Toyota invests $5.6 billion in electric vehicle battery factories in the United States and Japan

ALEXANDRIA, Va.—Toyota is investing up to 730 billion yen ($5.6 billion) in electric vehicle batteries in Japan and the United States, reports the Associated Press. Automaker allocates 400 billion yen ($3 billion) to Prime Planet Energy & Solutions Co.’s Himeji plant in Japan, and $2.5 billion (about 325 billion yen) will go to Toyota Battery Manufacturing , a plant under construction in North Carolina and is expected to begin production in 2025.

Toyota recently raised doubts about the transition to electric vehicles, reports the Wall Street Journal. The company reiterated its stance, saying it “believes there is more than one option for achieving carbon neutrality,” in a statement.

“He also believes that ways to reduce CO2 as possible and as quickly as possible while protecting the livelihoods of its customers vary widely by country and region. With this in mind, Toyota will continue to do its utmost to flexibly meet the needs of its various customers in all countries and regions by offering multiple powertrains and offering as many options as possible,” the company said in the statement. communicated.

The company is known to take a more cautious stance on the world’s shift to electric vehicles, with executives wondering how quickly the transition will happen due to shortages of minerals and materials that go into making electric vehicle batteries. . The Journal reports that Toyota believes hybrid vehicles are a better solution for regions that lack sufficient EV infrastructure and rely on fossil fuels to create electricity.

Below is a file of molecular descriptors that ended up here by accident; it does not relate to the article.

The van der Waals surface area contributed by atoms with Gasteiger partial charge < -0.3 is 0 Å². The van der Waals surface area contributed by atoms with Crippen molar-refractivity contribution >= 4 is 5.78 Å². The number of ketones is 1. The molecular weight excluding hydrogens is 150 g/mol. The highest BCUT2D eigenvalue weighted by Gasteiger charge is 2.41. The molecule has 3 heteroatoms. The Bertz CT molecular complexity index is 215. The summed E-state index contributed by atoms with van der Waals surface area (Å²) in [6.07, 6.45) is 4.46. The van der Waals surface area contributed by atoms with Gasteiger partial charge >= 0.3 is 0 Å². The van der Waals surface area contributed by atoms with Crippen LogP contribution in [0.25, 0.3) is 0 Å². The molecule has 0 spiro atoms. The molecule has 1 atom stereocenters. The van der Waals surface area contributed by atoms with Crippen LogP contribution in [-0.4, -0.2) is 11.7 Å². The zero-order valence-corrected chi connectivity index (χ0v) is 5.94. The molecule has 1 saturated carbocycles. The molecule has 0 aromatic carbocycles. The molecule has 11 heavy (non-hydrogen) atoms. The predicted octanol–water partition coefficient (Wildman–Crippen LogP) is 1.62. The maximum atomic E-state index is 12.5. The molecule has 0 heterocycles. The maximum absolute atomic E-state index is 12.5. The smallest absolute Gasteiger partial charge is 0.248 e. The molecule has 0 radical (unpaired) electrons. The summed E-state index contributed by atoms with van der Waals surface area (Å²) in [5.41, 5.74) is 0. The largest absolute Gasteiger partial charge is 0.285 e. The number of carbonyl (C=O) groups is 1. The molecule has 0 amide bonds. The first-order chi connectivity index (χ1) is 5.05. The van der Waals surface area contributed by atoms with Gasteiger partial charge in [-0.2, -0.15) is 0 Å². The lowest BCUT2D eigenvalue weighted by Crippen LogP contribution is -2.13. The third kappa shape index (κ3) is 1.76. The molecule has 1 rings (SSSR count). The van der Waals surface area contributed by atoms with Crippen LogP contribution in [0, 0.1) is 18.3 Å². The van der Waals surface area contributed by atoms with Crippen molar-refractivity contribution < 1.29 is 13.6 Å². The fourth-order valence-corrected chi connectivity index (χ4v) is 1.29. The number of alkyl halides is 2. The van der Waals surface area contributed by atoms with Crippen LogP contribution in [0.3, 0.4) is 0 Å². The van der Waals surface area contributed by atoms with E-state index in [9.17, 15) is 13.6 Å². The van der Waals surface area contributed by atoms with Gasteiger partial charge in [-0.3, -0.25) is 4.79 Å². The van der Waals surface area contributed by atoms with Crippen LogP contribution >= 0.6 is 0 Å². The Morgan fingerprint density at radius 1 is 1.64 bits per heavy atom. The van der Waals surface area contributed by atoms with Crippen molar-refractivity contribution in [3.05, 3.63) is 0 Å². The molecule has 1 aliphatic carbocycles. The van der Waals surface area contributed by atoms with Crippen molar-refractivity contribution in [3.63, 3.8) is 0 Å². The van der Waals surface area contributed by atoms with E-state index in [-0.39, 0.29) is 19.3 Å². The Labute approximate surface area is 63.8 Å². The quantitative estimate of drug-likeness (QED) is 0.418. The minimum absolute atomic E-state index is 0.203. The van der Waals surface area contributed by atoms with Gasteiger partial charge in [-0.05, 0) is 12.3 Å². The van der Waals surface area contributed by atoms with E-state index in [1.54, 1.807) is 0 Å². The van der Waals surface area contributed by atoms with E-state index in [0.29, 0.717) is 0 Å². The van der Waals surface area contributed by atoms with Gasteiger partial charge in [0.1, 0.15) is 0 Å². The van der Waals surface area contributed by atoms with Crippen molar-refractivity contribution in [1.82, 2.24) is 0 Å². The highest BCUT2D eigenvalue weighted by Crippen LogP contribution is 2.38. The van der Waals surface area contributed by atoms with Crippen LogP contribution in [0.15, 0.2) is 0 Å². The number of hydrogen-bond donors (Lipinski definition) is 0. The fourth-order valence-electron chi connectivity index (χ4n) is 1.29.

“Even if you want to talk about electric vehicles, the market is not mature enough,” Jack Hollis, executive vice president of sales at Toyota Motor North America, told reporters, according to a recent Journal article.

Hollis believes the high cost of electric vehicles and the lack of electric vehicle charging infrastructure will deter consumers from widespread adoption of electric vehicles. Additionally, the rising cost of EV batteries to automakers is likely to inflate the cost of a battery-powered vehicle.

“I don’t think the market is ready for what the rhetoric is saying,” Hollis said.

However, Toyota is still investing billions in electric vehicles and their components, and Hollis said that’s because Toyota wants to be prepared for when the world finally embraces electric vehicles.

In its most recent quarter, Toyota shipped about 4,000 electric vehicles, less than 1% of its total unit sales, while hybrid models accounted for 30% of Toyota and Lexus shipments for the quarter.

Other automakers, including Ford, General Motors, Hyundai-Kia, Stellantis and VinFast, have announced plans to manufacture batteries in the United States. Earlier this week, Honda announced plans to invest $4.4 billion to build an electric vehicle battery plant in the United States in partnership. with LG Energy Solution of South Korea. Tesla Inc. supplier Panasonic announced a similarly sized investment in Kansas and is considering an additional investment in Oklahoma, the Journal reports.

The Cutting Inflation Act provides eligible consumers with a tax credit of up to $7,500 on the purchase of an electric vehicle. To get the full amount, the EV must contain a battery made in North America, and 40% of the battery materials must also come from the continent.

Here’s what the Cut Inflation Act means for convenience stores.